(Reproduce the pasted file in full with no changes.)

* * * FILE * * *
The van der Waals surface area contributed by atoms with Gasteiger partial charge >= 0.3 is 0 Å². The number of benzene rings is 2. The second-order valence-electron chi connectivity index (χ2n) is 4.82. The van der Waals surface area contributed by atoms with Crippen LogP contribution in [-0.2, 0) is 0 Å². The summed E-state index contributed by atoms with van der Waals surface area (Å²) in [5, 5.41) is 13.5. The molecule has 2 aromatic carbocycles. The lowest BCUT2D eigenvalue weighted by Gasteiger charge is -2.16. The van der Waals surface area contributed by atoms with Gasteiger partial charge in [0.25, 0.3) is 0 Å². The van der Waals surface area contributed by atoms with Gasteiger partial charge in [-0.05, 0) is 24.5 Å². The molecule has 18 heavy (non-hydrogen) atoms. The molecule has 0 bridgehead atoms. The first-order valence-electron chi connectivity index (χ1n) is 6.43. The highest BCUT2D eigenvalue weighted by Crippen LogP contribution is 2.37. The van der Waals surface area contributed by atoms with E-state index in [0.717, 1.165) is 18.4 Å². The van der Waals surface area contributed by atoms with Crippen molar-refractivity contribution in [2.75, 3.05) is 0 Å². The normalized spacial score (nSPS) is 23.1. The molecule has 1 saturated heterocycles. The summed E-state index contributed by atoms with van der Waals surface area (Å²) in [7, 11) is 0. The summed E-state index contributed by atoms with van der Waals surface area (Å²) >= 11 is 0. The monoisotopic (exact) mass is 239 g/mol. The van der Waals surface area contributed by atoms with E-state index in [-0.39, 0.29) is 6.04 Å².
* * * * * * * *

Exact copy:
The van der Waals surface area contributed by atoms with Gasteiger partial charge >= 0.3 is 0 Å². The number of benzene rings is 2. The second-order valence-electron chi connectivity index (χ2n) is 4.82. The van der Waals surface area contributed by atoms with Crippen LogP contribution in [-0.2, 0) is 0 Å². The summed E-state index contributed by atoms with van der Waals surface area (Å²) in [5, 5.41) is 13.5. The molecule has 2 aromatic carbocycles. The lowest BCUT2D eigenvalue weighted by Gasteiger charge is -2.16. The van der Waals surface area contributed by atoms with Gasteiger partial charge in [0.25, 0.3) is 0 Å². The van der Waals surface area contributed by atoms with Gasteiger partial charge in [-0.05, 0) is 24.5 Å². The molecule has 18 heavy (non-hydrogen) atoms. The molecule has 0 bridgehead atoms. The first-order valence-electron chi connectivity index (χ1n) is 6.43. The highest BCUT2D eigenvalue weighted by Crippen LogP contribution is 2.37. The van der Waals surface area contributed by atoms with E-state index in [0.717, 1.165) is 18.4 Å². The van der Waals surface area contributed by atoms with Crippen molar-refractivity contribution in [2.75, 3.05) is 0 Å². The normalized spacial score (nSPS) is 23.1. The molecule has 1 saturated heterocycles. The summed E-state index contributed by atoms with van der Waals surface area (Å²) in [7, 11) is 0. The summed E-state index contributed by atoms with van der Waals surface area (Å²) >= 11 is 0. The monoisotopic (exact) mass is 239 g/mol. The van der Waals surface area contributed by atoms with E-state index in [-0.39, 0.29) is 6.04 Å².